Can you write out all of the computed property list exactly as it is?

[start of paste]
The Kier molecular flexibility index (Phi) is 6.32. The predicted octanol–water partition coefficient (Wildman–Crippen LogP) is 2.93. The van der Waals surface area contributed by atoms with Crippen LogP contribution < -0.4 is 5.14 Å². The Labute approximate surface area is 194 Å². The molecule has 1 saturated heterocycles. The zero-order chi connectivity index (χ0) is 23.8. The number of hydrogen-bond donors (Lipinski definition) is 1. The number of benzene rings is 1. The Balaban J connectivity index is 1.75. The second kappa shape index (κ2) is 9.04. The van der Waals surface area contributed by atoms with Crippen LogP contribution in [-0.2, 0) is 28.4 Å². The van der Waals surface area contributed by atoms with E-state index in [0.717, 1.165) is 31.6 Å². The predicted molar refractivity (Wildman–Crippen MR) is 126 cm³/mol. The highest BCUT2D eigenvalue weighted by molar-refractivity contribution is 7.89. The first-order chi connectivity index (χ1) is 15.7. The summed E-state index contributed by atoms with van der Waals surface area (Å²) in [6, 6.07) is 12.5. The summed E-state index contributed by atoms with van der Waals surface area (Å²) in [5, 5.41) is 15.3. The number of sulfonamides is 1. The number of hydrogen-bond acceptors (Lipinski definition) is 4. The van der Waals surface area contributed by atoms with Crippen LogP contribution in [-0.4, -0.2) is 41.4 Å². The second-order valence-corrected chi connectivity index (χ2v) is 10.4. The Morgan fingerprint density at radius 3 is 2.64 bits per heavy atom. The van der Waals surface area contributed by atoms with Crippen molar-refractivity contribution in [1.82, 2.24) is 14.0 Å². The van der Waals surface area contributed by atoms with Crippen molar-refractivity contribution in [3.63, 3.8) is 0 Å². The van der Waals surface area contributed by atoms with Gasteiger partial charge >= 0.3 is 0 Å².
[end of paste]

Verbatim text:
The Kier molecular flexibility index (Phi) is 6.32. The predicted octanol–water partition coefficient (Wildman–Crippen LogP) is 2.93. The van der Waals surface area contributed by atoms with Crippen LogP contribution < -0.4 is 5.14 Å². The Labute approximate surface area is 194 Å². The molecule has 1 saturated heterocycles. The zero-order chi connectivity index (χ0) is 23.8. The number of hydrogen-bond donors (Lipinski definition) is 1. The number of benzene rings is 1. The Balaban J connectivity index is 1.75. The second kappa shape index (κ2) is 9.04. The van der Waals surface area contributed by atoms with Crippen LogP contribution in [-0.2, 0) is 28.4 Å². The van der Waals surface area contributed by atoms with E-state index in [0.717, 1.165) is 31.6 Å². The predicted molar refractivity (Wildman–Crippen MR) is 126 cm³/mol. The highest BCUT2D eigenvalue weighted by molar-refractivity contribution is 7.89. The first-order chi connectivity index (χ1) is 15.7. The summed E-state index contributed by atoms with van der Waals surface area (Å²) in [6, 6.07) is 12.5. The summed E-state index contributed by atoms with van der Waals surface area (Å²) in [5, 5.41) is 15.3. The number of sulfonamides is 1. The number of hydrogen-bond acceptors (Lipinski definition) is 4. The van der Waals surface area contributed by atoms with Crippen LogP contribution in [-0.4, -0.2) is 41.4 Å². The second-order valence-corrected chi connectivity index (χ2v) is 10.4. The Morgan fingerprint density at radius 3 is 2.64 bits per heavy atom. The van der Waals surface area contributed by atoms with Crippen molar-refractivity contribution in [1.82, 2.24) is 14.0 Å². The van der Waals surface area contributed by atoms with Crippen molar-refractivity contribution in [3.63, 3.8) is 0 Å². The van der Waals surface area contributed by atoms with Gasteiger partial charge >= 0.3 is 0 Å².